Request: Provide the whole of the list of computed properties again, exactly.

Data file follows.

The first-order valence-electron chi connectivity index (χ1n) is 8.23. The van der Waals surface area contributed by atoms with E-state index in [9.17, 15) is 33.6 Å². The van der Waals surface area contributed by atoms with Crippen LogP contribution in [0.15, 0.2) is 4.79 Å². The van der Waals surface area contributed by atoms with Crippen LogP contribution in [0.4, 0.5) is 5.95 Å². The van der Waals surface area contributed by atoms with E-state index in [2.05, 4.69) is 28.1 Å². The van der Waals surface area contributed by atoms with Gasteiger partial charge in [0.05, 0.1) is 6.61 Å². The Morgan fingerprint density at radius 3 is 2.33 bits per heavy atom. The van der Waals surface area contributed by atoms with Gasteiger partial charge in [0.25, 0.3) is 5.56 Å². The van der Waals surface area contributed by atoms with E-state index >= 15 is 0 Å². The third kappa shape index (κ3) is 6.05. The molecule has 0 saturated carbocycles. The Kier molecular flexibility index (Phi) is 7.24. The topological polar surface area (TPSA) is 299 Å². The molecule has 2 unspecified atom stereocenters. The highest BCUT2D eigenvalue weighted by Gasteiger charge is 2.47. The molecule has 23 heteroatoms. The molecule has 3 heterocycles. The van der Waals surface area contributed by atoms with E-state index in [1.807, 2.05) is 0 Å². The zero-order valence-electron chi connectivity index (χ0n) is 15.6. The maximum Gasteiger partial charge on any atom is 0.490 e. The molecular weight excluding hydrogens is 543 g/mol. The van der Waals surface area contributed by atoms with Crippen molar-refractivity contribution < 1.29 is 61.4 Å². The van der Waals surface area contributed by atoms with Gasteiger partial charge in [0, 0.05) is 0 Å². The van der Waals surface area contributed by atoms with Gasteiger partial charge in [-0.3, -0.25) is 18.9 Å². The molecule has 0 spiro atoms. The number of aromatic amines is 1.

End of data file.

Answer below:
The first-order valence-electron chi connectivity index (χ1n) is 8.23. The van der Waals surface area contributed by atoms with E-state index in [9.17, 15) is 33.6 Å². The van der Waals surface area contributed by atoms with Crippen LogP contribution in [0.15, 0.2) is 4.79 Å². The van der Waals surface area contributed by atoms with Crippen LogP contribution in [0.4, 0.5) is 5.95 Å². The van der Waals surface area contributed by atoms with E-state index in [2.05, 4.69) is 28.1 Å². The van der Waals surface area contributed by atoms with Gasteiger partial charge in [0.05, 0.1) is 6.61 Å². The Morgan fingerprint density at radius 3 is 2.33 bits per heavy atom. The van der Waals surface area contributed by atoms with Gasteiger partial charge in [0.25, 0.3) is 5.56 Å². The van der Waals surface area contributed by atoms with E-state index >= 15 is 0 Å². The third kappa shape index (κ3) is 6.05. The molecule has 0 saturated carbocycles. The Kier molecular flexibility index (Phi) is 7.24. The topological polar surface area (TPSA) is 299 Å². The molecule has 2 unspecified atom stereocenters. The highest BCUT2D eigenvalue weighted by Gasteiger charge is 2.47. The molecule has 23 heteroatoms. The molecule has 3 heterocycles. The van der Waals surface area contributed by atoms with E-state index in [1.807, 2.05) is 0 Å². The zero-order valence-electron chi connectivity index (χ0n) is 15.6. The maximum Gasteiger partial charge on any atom is 0.490 e. The molecular weight excluding hydrogens is 543 g/mol. The van der Waals surface area contributed by atoms with Crippen molar-refractivity contribution < 1.29 is 61.4 Å². The van der Waals surface area contributed by atoms with Gasteiger partial charge in [0, 0.05) is 0 Å². The van der Waals surface area contributed by atoms with Gasteiger partial charge in [-0.3, -0.25) is 18.9 Å². The molecule has 0 spiro atoms. The number of aromatic amines is 1.